I usually do our trip planning on a day by day basis. It was while we were driving on the Eastern Shore of Canada, and perusing the local guide-book, when I noticed an antique car show along our route on the exact dates that we would be passing through.
Manny and I love walking down memory lane and admiring cars that we fell in love with when we were growing up, when guys spent hours washing and waxing their pride and joy on city blocks all over America, and evidently all over Canada too.
So we pulled into St. Mary’s Riverside Campground in Sherbrooke, Nova Scotia, Canada, to catch the 20th annual “Sherbrooke Show and Shine Car Show”. Although I chose this campgrounds solely for its location —walking distance to the event— it turned out to be an unexpected find.
We booked a delightful riverside site with an incredible view and were enchanted by the new owner, Norrie Sarson. Norrie is a rarity in the campground business. He makes the rounds in the mornings to inquire if his campers are satisfied, asking if the wood burned well and if the showers were hot enough.
As this is a local event, most of the campers were from the area, but they welcomed us into the fold wholeheartedly. Paul, our next door neighbor, brought us two platters of homemade fish cakes and baked beans followed by three kinds of desserts. Our new friends didn’t want us to go hungry.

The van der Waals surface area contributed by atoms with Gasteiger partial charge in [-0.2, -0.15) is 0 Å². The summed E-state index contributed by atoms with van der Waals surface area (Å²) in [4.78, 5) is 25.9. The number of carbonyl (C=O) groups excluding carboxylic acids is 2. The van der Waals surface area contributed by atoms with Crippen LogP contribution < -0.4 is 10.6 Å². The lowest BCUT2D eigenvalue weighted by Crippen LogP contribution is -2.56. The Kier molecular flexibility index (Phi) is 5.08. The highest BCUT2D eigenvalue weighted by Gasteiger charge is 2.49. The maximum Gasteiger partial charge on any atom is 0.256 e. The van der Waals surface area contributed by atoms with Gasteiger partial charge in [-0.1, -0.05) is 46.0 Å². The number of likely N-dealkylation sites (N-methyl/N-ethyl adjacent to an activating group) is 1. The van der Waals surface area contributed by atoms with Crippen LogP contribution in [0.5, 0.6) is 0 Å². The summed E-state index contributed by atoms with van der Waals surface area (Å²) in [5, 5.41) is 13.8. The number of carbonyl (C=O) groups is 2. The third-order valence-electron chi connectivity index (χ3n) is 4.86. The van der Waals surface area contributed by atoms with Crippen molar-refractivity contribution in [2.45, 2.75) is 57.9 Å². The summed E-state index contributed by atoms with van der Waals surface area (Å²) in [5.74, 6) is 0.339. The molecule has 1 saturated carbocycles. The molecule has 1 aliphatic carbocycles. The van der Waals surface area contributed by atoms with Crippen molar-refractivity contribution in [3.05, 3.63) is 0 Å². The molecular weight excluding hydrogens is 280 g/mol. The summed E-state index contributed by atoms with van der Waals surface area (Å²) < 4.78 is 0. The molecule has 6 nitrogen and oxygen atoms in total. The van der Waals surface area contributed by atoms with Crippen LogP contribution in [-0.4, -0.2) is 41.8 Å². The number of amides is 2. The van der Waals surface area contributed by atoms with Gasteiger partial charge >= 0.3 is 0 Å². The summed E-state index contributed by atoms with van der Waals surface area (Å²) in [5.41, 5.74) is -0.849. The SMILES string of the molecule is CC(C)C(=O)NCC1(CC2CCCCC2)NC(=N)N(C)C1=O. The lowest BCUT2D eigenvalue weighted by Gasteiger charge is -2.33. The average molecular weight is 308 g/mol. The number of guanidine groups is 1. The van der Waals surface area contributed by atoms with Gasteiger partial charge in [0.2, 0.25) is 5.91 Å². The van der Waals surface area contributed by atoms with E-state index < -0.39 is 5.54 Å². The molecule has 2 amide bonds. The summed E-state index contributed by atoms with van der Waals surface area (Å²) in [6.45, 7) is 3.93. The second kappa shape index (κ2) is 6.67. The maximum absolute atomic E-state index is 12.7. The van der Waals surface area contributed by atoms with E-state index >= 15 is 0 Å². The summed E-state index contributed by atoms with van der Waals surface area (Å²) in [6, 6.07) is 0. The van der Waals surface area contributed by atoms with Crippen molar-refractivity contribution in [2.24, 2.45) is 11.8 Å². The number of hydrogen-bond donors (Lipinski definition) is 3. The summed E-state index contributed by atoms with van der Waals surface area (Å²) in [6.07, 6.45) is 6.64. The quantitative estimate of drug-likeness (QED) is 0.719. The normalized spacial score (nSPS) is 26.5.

We awoke to a crisp cool day, perfect for wandering around a car show. We spent a couple of hours admiring the scores of pristine vehicles and chatting with their proud owners, each one pointing out his entry’s features, all hoping to win the coveted Best of Show. The Lions Club had $3.00 hamburgers grilling and oldies music playing over the loud speakers. We were transported back to a time when life was simpler, when you cared about your car and spent hours under the hood trying to keep it running, not taking it to the dealer to plug it into a computer, or trading it every 5 years when the lease is up.
As it was still early and we wanted to take advantage of the unusually spectacular weather, we decided to walk right next door to Sherbrooke Village, touted in the guide-book as a “typical Nova Scotia village of the 19th century.”
Manny and I rarely go to re-creations of towns or villages because we are wary of the Disneyland effect, conceived more as a way to generate revenue than to truly educate the public. But since we were here, we decided to give it a try. Manny reminded me that we did have a great experience last year at Bronte State Park in Ontario when we took a step into the past to visit an authentic Victorian Farmhouse.
So with an open mind, Manny and I began our stroll around the lanes in Sherbrooke Village with 35 authentic buildings restored on their original site. We watched as the blacksmith forged a piece of iron and as the printer laboriously set type, turning out local flyers and recipes. The jailer gave us samples of freshly made bread and the Woodturner showed us how he makes sipping spoons and children’s tops. Without exception, all the people we met working here did so with pride and enthusiasm. One person had been here for thirty years, another for fifteen. This did not feel like it was created for the tourists. It felt genuine.
But what impressed us the most is the Hands on History Program they promote. There are one day, two-day, or two night programs in which children and/or adults can experience and learn real tasks of the era: making butter, sewing bean bags at the tailors, working with clay at the pottery shop, or making a hammer with the woodworker. Now, that’s a way to learn and appreciate history!